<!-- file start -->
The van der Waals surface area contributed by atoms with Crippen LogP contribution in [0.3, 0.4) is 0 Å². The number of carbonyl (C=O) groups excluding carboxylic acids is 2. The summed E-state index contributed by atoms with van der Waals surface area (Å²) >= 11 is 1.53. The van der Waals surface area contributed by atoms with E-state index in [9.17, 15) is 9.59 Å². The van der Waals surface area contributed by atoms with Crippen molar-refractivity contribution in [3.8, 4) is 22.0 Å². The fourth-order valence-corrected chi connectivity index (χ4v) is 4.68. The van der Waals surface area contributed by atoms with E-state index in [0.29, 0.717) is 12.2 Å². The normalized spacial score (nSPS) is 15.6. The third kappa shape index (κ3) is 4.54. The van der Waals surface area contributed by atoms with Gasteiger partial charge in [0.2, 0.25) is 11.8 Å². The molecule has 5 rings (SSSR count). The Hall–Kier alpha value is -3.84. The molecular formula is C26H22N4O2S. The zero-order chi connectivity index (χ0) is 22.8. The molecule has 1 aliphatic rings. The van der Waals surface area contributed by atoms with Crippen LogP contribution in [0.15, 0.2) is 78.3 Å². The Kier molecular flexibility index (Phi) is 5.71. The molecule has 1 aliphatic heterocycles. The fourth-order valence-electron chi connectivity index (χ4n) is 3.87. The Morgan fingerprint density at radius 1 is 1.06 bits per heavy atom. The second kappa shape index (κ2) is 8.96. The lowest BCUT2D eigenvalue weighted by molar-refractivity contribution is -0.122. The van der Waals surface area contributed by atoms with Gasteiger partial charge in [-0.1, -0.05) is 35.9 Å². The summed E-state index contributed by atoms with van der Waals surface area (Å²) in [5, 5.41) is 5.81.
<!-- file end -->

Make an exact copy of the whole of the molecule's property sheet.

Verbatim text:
The van der Waals surface area contributed by atoms with Crippen LogP contribution in [0.3, 0.4) is 0 Å². The number of carbonyl (C=O) groups excluding carboxylic acids is 2. The summed E-state index contributed by atoms with van der Waals surface area (Å²) >= 11 is 1.53. The van der Waals surface area contributed by atoms with E-state index in [9.17, 15) is 9.59 Å². The van der Waals surface area contributed by atoms with Crippen molar-refractivity contribution in [3.8, 4) is 22.0 Å². The fourth-order valence-corrected chi connectivity index (χ4v) is 4.68. The van der Waals surface area contributed by atoms with E-state index in [0.29, 0.717) is 12.2 Å². The normalized spacial score (nSPS) is 15.6. The third kappa shape index (κ3) is 4.54. The van der Waals surface area contributed by atoms with Gasteiger partial charge in [0.2, 0.25) is 11.8 Å². The molecule has 5 rings (SSSR count). The Hall–Kier alpha value is -3.84. The molecular formula is C26H22N4O2S. The zero-order chi connectivity index (χ0) is 22.8. The molecule has 1 aliphatic rings. The van der Waals surface area contributed by atoms with Crippen LogP contribution in [0.15, 0.2) is 78.3 Å². The Kier molecular flexibility index (Phi) is 5.71. The molecule has 1 aliphatic heterocycles. The fourth-order valence-electron chi connectivity index (χ4n) is 3.87. The Morgan fingerprint density at radius 1 is 1.06 bits per heavy atom. The second kappa shape index (κ2) is 8.96. The lowest BCUT2D eigenvalue weighted by molar-refractivity contribution is -0.122. The van der Waals surface area contributed by atoms with Gasteiger partial charge in [-0.1, -0.05) is 35.9 Å². The summed E-state index contributed by atoms with van der Waals surface area (Å²) in [5, 5.41) is 5.81.